Japanese scientists are working on a cutting-edge space "net" they hope will help clear the massive cloud of debris that is orbiting around the earth and endangering working satellites, shuttles and other spacecraft with humans aboard.
Often referred to as space junk, the debris includes non-functional spacecraft, abandoned launch vehicle parts, mission-related debris and fragments of technology.
Researchers at The
"The method is very clever, and if Japanese scientists can make it work it will be a big step forward," said
Scientists want to link the 300-metre long metal strip to unwanted objects in orbit. The electricity generated by the tether as it swings through the earth's magnetic field should slow down the space junk, pulling it down towards earth.
Eventually the debris will enter the atmosphere, where it will burn up harmlessly, long before reaching human populations, according to researchers.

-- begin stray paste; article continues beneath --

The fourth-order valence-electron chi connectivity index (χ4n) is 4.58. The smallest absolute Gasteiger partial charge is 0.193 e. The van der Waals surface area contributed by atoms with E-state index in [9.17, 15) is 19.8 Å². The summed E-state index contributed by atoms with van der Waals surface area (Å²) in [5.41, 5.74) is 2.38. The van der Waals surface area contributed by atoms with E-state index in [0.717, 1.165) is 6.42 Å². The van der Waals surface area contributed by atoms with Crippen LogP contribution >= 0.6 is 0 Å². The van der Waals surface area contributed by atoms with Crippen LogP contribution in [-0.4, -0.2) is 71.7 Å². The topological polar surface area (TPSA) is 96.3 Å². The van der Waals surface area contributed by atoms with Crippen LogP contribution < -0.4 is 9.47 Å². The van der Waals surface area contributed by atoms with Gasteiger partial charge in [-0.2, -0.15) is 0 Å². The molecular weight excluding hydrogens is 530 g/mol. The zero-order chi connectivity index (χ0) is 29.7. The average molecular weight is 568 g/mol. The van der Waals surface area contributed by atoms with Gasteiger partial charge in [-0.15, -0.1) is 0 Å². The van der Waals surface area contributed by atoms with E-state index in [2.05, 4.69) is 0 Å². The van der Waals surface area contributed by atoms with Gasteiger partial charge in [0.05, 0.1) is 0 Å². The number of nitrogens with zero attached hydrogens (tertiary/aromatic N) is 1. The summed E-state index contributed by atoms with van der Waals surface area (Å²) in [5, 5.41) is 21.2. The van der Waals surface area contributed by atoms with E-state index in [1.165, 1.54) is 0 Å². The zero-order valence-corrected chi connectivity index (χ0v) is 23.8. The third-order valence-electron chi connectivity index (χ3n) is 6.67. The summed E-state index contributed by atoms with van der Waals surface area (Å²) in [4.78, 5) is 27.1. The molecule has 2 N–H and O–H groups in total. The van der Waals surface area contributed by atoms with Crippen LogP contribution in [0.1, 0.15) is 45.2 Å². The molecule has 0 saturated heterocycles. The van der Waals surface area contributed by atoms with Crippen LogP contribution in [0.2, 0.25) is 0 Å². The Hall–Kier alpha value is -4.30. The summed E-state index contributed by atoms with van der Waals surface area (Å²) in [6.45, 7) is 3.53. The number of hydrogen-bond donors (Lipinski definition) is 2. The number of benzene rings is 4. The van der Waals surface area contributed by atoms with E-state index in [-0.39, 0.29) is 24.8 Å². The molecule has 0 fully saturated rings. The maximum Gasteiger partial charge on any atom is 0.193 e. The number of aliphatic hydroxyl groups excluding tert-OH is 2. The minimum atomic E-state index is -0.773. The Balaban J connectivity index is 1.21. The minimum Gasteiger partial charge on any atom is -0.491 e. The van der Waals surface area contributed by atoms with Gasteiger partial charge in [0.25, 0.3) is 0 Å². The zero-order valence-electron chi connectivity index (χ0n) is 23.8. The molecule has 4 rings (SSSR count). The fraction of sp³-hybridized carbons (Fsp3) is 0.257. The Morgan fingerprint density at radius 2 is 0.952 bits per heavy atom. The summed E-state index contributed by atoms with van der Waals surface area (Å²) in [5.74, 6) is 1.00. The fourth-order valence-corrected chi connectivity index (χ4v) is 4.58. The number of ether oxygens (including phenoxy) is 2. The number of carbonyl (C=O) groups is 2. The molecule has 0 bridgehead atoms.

"This is a very tempting strategy because it does not require additional power. You don't need to bring additional fuel into space," Krag told
A test mission for the Japanese space sweeper is set for launch in February, researchers told AFP on Thursday.
Not just fiction
High-speed debris is the source of drama in the Oscar-nominated film "Gravity", but the dangers posed by stray space junk are not the brainchild of
Krag said dealing with space debris is not a new problem, but it has gained growing attention in recent years, especially following the 2009 collision of a defunct Russian satellite with a functioning US Iridium commercial satellite.
The crash added more than 2,000 pieces of new debris to the collection of space junk, exponentially increasing the possibility of new collisions and the unplanned creation of new fragments.
"We regularly have near misses," Krag said, adding that ESA implements special operations to avoid dangerous collisions about once a year. "Today, it has become part of normal procedures."
The private sector is also lining up to play cosmos janitor. In
Krag said that ESA still did not count technology for capturing critical objects and returning them safely back to earth, but was researching different methods including robotic arms, casting nets, and even a more "exotic" harpooning design.
He said the agency was investing "a few million euros" over the next two years for the development stages of a larger programme.
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